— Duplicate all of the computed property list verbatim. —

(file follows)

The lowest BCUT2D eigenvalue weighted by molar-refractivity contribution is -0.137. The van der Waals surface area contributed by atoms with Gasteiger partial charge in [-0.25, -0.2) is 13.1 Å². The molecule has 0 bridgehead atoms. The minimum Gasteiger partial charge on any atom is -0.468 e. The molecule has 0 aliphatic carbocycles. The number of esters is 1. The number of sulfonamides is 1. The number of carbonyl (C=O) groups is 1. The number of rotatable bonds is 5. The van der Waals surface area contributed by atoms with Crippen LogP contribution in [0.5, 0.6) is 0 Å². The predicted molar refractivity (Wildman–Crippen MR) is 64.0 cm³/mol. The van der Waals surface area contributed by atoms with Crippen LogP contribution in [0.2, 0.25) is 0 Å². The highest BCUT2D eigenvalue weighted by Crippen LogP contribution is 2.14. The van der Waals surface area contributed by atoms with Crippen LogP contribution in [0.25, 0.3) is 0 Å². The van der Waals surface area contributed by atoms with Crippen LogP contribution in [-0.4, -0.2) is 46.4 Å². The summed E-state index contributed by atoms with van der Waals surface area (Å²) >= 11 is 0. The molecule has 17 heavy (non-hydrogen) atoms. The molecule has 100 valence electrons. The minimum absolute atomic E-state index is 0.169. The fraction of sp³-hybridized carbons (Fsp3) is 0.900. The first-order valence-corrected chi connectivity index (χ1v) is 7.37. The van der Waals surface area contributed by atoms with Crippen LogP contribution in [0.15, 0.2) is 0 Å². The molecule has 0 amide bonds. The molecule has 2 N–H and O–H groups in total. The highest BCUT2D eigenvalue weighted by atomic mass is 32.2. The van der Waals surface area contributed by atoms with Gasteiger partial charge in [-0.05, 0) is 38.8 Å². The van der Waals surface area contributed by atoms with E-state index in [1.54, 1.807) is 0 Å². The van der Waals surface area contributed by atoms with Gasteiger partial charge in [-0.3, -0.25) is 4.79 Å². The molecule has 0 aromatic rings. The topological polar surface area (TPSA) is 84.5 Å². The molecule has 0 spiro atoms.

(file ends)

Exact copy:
The lowest BCUT2D eigenvalue weighted by molar-refractivity contribution is -0.137. The van der Waals surface area contributed by atoms with Gasteiger partial charge in [-0.25, -0.2) is 13.1 Å². The molecule has 0 bridgehead atoms. The minimum Gasteiger partial charge on any atom is -0.468 e. The molecule has 0 aliphatic carbocycles. The number of esters is 1. The number of sulfonamides is 1. The number of carbonyl (C=O) groups is 1. The number of rotatable bonds is 5. The van der Waals surface area contributed by atoms with Crippen LogP contribution in [0.5, 0.6) is 0 Å². The predicted molar refractivity (Wildman–Crippen MR) is 64.0 cm³/mol. The van der Waals surface area contributed by atoms with Crippen LogP contribution in [0.2, 0.25) is 0 Å². The highest BCUT2D eigenvalue weighted by Crippen LogP contribution is 2.14. The van der Waals surface area contributed by atoms with Crippen LogP contribution in [0.25, 0.3) is 0 Å². The van der Waals surface area contributed by atoms with Crippen LogP contribution in [-0.4, -0.2) is 46.4 Å². The summed E-state index contributed by atoms with van der Waals surface area (Å²) >= 11 is 0. The molecule has 17 heavy (non-hydrogen) atoms. The molecule has 100 valence electrons. The minimum absolute atomic E-state index is 0.169. The fraction of sp³-hybridized carbons (Fsp3) is 0.900. The first-order valence-corrected chi connectivity index (χ1v) is 7.37. The van der Waals surface area contributed by atoms with Crippen LogP contribution in [0.15, 0.2) is 0 Å². The molecule has 0 amide bonds. The molecule has 2 N–H and O–H groups in total. The highest BCUT2D eigenvalue weighted by atomic mass is 32.2. The van der Waals surface area contributed by atoms with Gasteiger partial charge in [-0.05, 0) is 38.8 Å². The van der Waals surface area contributed by atoms with E-state index in [1.54, 1.807) is 0 Å². The van der Waals surface area contributed by atoms with Gasteiger partial charge in [-0.3, -0.25) is 4.79 Å². The molecule has 0 aromatic rings. The topological polar surface area (TPSA) is 84.5 Å². The molecule has 0 spiro atoms.